I feel more connected to family and friends because of social technologies.
There, I said it. It felt a little dirty, I’ll admit. That statement, in some circles and according to some pundits is completely off-base. Social networks, while revolutionizing both mainstream media and our own personal connection to media, are shouldering the blame for a lack of interpersonal skills exhibited by students in our schools. The video game industry is breathing a collective sigh of relief now that Facebook has become the main target of these barbs.
Granted, I am not basing this on any scientific research, just conversations among teachers over the course of the last few weeks; however, the verdict among the teachers I speak with is clear: social networks are changing the ethics and definition of the word “friend.” What we share within our online networks, be them Twitter, Facebook, Plurk, MySpace (does anyone still use this?), or in any other of the numerous networks, is much more than we have ever been able to share in our face-to-face networks. Is that bad? Is hyper-social a negative? Is it that the opportunities for us to share have never been so numerous or easy, and we would have done this generations ago if our parents had simply let us talk on the phone all the time instead of the 10-minute chunk of time we had per evening?
But that’s not the real issue that I’ve been hearing about. It’s the questions of what they are sharing and should they be sharing it at all. Call it what you will: digital citizenship, new literacy, digital ethics, digital footprint, the fact of the matter remains that students ages 5-22 are doling out personal information to people they consider “friends” whose very inclusion into said category would not match the traditional standards of that term by their parents’ standards. So we need to get a working definition here. What is a friend? How do your students, colleagues, or close personal contacts define the term? Google says it’s these:
- a person you know well and regard with affection and trust; “he was my best friend at the university”
- ally: an associate who provides cooperation or assistance; “he’s a good ally in fight”
- acquaintance: a person with whom you are acquainted; “I have trouble remembering the names of all my acquaintances”; “we are friends of the family”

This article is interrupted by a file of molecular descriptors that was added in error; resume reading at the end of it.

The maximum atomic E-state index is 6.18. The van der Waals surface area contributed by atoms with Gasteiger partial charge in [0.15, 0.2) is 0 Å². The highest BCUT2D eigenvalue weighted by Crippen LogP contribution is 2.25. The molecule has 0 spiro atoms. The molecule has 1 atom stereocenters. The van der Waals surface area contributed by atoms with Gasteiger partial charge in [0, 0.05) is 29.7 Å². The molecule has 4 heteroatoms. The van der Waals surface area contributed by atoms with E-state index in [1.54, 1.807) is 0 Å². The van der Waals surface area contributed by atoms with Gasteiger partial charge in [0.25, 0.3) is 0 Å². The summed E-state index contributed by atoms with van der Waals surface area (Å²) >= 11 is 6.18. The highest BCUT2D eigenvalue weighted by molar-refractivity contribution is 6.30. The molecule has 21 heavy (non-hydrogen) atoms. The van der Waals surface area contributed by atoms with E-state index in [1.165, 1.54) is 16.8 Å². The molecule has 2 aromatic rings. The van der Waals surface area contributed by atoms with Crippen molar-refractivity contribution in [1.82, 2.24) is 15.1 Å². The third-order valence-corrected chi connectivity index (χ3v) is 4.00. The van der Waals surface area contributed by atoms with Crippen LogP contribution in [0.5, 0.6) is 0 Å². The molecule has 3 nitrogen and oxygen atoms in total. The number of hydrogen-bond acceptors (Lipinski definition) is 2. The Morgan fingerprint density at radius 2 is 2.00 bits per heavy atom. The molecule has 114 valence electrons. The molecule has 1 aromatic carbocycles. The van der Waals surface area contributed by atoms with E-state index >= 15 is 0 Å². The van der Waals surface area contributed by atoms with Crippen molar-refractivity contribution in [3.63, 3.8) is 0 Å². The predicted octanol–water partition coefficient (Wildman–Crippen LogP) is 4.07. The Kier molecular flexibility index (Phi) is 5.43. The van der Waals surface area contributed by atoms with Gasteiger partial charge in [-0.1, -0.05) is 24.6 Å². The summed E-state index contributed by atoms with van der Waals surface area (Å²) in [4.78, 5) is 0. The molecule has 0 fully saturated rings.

- supporter: a person who backs a politician or a team etc.; “all their supporters came out for the game”; “they are friends of the library”
Taking these, the third one looks to bear the most resemblance to what most students are using as their defining criteria. Are our student tossing around the moniker of friend when they really mean something more akin to acquaintance? The difference, while subtle, is huge in the connotation of the word. Friend is deep, acquaintance is shallow.
Personally, since I have been a participant in the networks I have created, I’ve noticed deeper connection to those individuals in my life whom I would call friend in any context, and I’ve been able to acquaint myself with many individuals with like interest in the areas I have rooted interest in. In the chances where I have had to meet individuals from the networks I am a part of and share a conversation, it’s added a dimension, or should I say removed a barrier, to that relationship. We’ve had a chance to converse in some form before actually meeting, or even speaking in most cases.
We lament the ease with which our students share information about themselves and to whom they bestow the title of friend. But to what extent are they doing much the same things that we are, only in a manner that speaks to their rooted interests? Understandably, we need to make sure they are being safe and they understand the rules of the “game” but has this become a question of mere semantics for them? Is a friend a friend, or is it not?